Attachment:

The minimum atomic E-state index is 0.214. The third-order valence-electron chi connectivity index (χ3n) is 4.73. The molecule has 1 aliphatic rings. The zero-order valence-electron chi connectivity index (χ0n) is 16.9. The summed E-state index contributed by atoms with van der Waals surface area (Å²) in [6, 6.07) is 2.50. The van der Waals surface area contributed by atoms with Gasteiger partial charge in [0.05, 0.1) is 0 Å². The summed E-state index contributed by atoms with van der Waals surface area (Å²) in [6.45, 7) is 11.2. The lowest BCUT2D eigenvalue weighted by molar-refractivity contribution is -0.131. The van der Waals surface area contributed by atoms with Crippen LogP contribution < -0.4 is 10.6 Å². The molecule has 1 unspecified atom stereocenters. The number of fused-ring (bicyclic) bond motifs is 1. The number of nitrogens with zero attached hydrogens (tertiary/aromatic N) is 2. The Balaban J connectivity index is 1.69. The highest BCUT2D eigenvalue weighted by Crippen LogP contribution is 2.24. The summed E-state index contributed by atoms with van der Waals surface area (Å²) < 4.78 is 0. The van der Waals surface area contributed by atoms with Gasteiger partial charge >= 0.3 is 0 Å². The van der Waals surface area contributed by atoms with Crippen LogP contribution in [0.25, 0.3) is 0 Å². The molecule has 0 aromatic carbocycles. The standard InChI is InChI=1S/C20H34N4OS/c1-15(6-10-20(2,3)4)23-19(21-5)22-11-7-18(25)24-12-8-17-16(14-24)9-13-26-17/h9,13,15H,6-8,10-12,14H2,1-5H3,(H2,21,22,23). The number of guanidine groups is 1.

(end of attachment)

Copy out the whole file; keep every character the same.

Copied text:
The minimum atomic E-state index is 0.214. The third-order valence-electron chi connectivity index (χ3n) is 4.73. The molecule has 1 aliphatic rings. The zero-order valence-electron chi connectivity index (χ0n) is 16.9. The summed E-state index contributed by atoms with van der Waals surface area (Å²) in [6, 6.07) is 2.50. The van der Waals surface area contributed by atoms with Gasteiger partial charge in [0.05, 0.1) is 0 Å². The summed E-state index contributed by atoms with van der Waals surface area (Å²) in [6.45, 7) is 11.2. The lowest BCUT2D eigenvalue weighted by molar-refractivity contribution is -0.131. The van der Waals surface area contributed by atoms with Crippen LogP contribution < -0.4 is 10.6 Å². The molecule has 1 unspecified atom stereocenters. The number of fused-ring (bicyclic) bond motifs is 1. The number of nitrogens with zero attached hydrogens (tertiary/aromatic N) is 2. The Balaban J connectivity index is 1.69. The highest BCUT2D eigenvalue weighted by Crippen LogP contribution is 2.24. The summed E-state index contributed by atoms with van der Waals surface area (Å²) < 4.78 is 0. The van der Waals surface area contributed by atoms with Gasteiger partial charge >= 0.3 is 0 Å². The van der Waals surface area contributed by atoms with Crippen LogP contribution in [0.25, 0.3) is 0 Å². The molecule has 0 aromatic carbocycles. The standard InChI is InChI=1S/C20H34N4OS/c1-15(6-10-20(2,3)4)23-19(21-5)22-11-7-18(25)24-12-8-17-16(14-24)9-13-26-17/h9,13,15H,6-8,10-12,14H2,1-5H3,(H2,21,22,23). The number of guanidine groups is 1.